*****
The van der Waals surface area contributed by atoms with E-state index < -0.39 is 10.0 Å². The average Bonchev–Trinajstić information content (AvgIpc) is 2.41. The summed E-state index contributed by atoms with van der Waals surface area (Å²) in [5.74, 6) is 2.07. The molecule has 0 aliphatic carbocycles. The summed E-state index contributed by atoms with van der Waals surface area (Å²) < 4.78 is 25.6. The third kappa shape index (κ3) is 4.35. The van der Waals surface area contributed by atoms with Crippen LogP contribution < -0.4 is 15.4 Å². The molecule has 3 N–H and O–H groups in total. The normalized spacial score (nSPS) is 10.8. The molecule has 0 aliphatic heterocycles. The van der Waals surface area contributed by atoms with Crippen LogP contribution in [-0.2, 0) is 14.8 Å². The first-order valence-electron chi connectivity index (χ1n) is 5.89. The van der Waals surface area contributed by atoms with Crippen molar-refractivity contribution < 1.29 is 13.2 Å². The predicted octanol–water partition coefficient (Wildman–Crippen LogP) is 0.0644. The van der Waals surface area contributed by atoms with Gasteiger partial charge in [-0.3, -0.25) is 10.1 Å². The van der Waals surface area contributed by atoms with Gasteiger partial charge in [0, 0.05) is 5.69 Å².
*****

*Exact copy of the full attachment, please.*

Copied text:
The van der Waals surface area contributed by atoms with E-state index < -0.39 is 10.0 Å². The average Bonchev–Trinajstić information content (AvgIpc) is 2.41. The summed E-state index contributed by atoms with van der Waals surface area (Å²) in [5.74, 6) is 2.07. The molecule has 0 aliphatic carbocycles. The summed E-state index contributed by atoms with van der Waals surface area (Å²) < 4.78 is 25.6. The third kappa shape index (κ3) is 4.35. The van der Waals surface area contributed by atoms with Crippen LogP contribution < -0.4 is 15.4 Å². The molecule has 3 N–H and O–H groups in total. The normalized spacial score (nSPS) is 10.8. The molecule has 0 aliphatic heterocycles. The van der Waals surface area contributed by atoms with Crippen LogP contribution in [-0.2, 0) is 14.8 Å². The first-order valence-electron chi connectivity index (χ1n) is 5.89. The van der Waals surface area contributed by atoms with Crippen molar-refractivity contribution < 1.29 is 13.2 Å². The predicted octanol–water partition coefficient (Wildman–Crippen LogP) is 0.0644. The van der Waals surface area contributed by atoms with Gasteiger partial charge in [-0.3, -0.25) is 10.1 Å². The van der Waals surface area contributed by atoms with Gasteiger partial charge in [0, 0.05) is 5.69 Å².